The EU Wants Switzerland
Switzerland must submit to European Union law or face being cut off from EU markets, a report by EU foreign ministers published on December 14 says.
Switzerland’s current relationship with the EU has “clearly reached its limits” and has to change, the report says. Switzerland cooperates with the EU on a case by case basis, resulting in a series of over 120 agreements that give Switzerland similar access to the European Union as an EU member.
Its cooperation with Europe goes beyond the economy. EurActiv.com reports that “The ‘Bilateral i’ and ‘Bilateral ii’ agreements effectively mean that Switzerland enjoys the benefits of EU member states and [European Economic Area] countries on free movement of people, goods, services and capital—but without having lost any sovereignty or decision-making power.”
But the EU wants more.
The foreign ministers’ report states that current agreements are “incoherent,” “unwieldy” and “inconsistent.”
The ministers, says the report, have “come to the conclusion that while the present system of bilateral agreements has worked well in the past, the challenge of the coming years will be to go beyond this complex system, which is creating legal uncertainty and has become unwieldy to manage and has clearly reached its limits.”
Switzerland, it says, now needs “efficient arrangements” so that it adopts and enforces EU law—including case law decided by the European Court of Justice.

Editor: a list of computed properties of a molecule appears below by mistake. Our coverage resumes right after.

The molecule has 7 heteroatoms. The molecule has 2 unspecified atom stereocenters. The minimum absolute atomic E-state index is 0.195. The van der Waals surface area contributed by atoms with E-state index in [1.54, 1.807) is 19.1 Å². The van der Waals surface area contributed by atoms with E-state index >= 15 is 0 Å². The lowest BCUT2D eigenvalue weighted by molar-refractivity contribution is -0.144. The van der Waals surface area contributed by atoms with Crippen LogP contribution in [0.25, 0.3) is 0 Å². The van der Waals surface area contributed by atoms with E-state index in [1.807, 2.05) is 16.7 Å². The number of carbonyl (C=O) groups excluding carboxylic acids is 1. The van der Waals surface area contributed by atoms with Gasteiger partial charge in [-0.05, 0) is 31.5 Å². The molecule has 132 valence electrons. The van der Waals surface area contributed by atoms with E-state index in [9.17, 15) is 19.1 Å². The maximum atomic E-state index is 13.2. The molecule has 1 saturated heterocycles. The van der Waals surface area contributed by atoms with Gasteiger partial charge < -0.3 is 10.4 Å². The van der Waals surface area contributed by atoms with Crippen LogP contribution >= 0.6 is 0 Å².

The EU wants Switzerland to change its tax system, as it says it gives firms an unfair incentive to locate in Switzerland rather than another EU nation. It also wants more Swiss help in combating tax evasion.
“It is not surprising that the EU Council have raised the stakes,” political scientist Dieter Freiburghaus was quoted by swissinfo.ch as saying. “Voices have been loud for some time. This summer, then Economics Minister Doris Leuthard was confronted quite harshly with the demands from Brussels” (December 14).
Chairman of the Eurogroup (eurozone finance ministers) Jean-Claude Juncker said that Switzerland should join the EU in an interview with Die Zeit on December 15.
Switzerland held a referendum on joining the EU in March 2001. Seventy-seven percent of voters rejected joining.
Europe’s stance on Switzerland demonstrates how expansionist and aggressive the EU can be. It wants to ignore the wishes of Swiss voters to cajole the nation into coming under the EU. Of course, it is not so keen to adopt poorer eastern European nations—but Switzerland has a higher gdp per capita than any EU nation other than Luxembourg.
Swissinfo.ch states that according to Freiburghaus, and another political scientist, René Schwok, “Bern should have no real fears. The EU is in no hurry because it has many internal problems to solve” (ibid.).
They may be right, for now. But once the EU has fixed its economy and gotten its house in order, it will be looking for more states to dominate. As the Trumpetwrote in 2001:
The EU’s masterful step-by-step strategy of extracting economic, political and military cooperation from its subjects has worked on Switzerland. If the Swiss think they can play neutrality games with the EU, they are gravely mistaken. They escaped two world wars, but they shall not escape the third.
As that article states, “In the coming final European conflict, prophecy indicates, sadly, that the Swiss will suffer much more than just the breath of Nazidom at its borders.”
Switzerland has worked with the EU to the point that it is now dependent upon it. It can and will be absorbed. For more information on Switzerland’s future, see our article “Why Switzerland Will Not Remain Neutral.”